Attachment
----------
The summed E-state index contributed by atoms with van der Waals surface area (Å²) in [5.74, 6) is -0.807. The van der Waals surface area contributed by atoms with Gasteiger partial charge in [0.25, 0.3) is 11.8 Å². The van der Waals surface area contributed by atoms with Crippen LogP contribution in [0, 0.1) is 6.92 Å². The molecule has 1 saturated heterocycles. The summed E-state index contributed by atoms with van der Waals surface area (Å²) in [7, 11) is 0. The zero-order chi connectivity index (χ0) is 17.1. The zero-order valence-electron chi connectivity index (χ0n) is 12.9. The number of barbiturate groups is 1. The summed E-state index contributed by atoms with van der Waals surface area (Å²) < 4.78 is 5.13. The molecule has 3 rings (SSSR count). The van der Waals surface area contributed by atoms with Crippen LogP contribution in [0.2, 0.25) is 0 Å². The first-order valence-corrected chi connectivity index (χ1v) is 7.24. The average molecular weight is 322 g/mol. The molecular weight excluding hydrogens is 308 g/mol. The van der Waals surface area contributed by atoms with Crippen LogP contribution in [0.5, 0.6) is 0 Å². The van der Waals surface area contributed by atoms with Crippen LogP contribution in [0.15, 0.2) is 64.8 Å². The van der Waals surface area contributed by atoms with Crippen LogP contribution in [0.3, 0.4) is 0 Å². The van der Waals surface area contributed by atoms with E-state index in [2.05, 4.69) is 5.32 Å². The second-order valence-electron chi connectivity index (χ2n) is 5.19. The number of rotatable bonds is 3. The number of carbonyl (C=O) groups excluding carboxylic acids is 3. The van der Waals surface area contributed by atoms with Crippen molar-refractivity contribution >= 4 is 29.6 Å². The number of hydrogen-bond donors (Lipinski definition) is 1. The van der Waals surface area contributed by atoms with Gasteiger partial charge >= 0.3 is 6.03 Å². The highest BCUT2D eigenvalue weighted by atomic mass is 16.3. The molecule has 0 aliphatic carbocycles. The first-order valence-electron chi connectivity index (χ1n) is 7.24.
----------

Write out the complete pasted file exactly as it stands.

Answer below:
The summed E-state index contributed by atoms with van der Waals surface area (Å²) in [5.74, 6) is -0.807. The van der Waals surface area contributed by atoms with Gasteiger partial charge in [0.25, 0.3) is 11.8 Å². The van der Waals surface area contributed by atoms with Crippen LogP contribution in [0, 0.1) is 6.92 Å². The molecule has 1 saturated heterocycles. The summed E-state index contributed by atoms with van der Waals surface area (Å²) in [7, 11) is 0. The zero-order chi connectivity index (χ0) is 17.1. The zero-order valence-electron chi connectivity index (χ0n) is 12.9. The number of barbiturate groups is 1. The summed E-state index contributed by atoms with van der Waals surface area (Å²) < 4.78 is 5.13. The molecule has 3 rings (SSSR count). The van der Waals surface area contributed by atoms with Crippen LogP contribution in [0.2, 0.25) is 0 Å². The first-order valence-corrected chi connectivity index (χ1v) is 7.24. The average molecular weight is 322 g/mol. The molecular weight excluding hydrogens is 308 g/mol. The van der Waals surface area contributed by atoms with Crippen LogP contribution in [0.5, 0.6) is 0 Å². The van der Waals surface area contributed by atoms with Crippen LogP contribution in [0.15, 0.2) is 64.8 Å². The van der Waals surface area contributed by atoms with Crippen LogP contribution in [0.3, 0.4) is 0 Å². The van der Waals surface area contributed by atoms with E-state index in [2.05, 4.69) is 5.32 Å². The second-order valence-electron chi connectivity index (χ2n) is 5.19. The number of rotatable bonds is 3. The number of carbonyl (C=O) groups excluding carboxylic acids is 3. The van der Waals surface area contributed by atoms with Crippen molar-refractivity contribution >= 4 is 29.6 Å². The number of hydrogen-bond donors (Lipinski definition) is 1. The van der Waals surface area contributed by atoms with Gasteiger partial charge >= 0.3 is 6.03 Å². The highest BCUT2D eigenvalue weighted by atomic mass is 16.3. The molecule has 0 aliphatic carbocycles. The first-order valence-electron chi connectivity index (χ1n) is 7.24.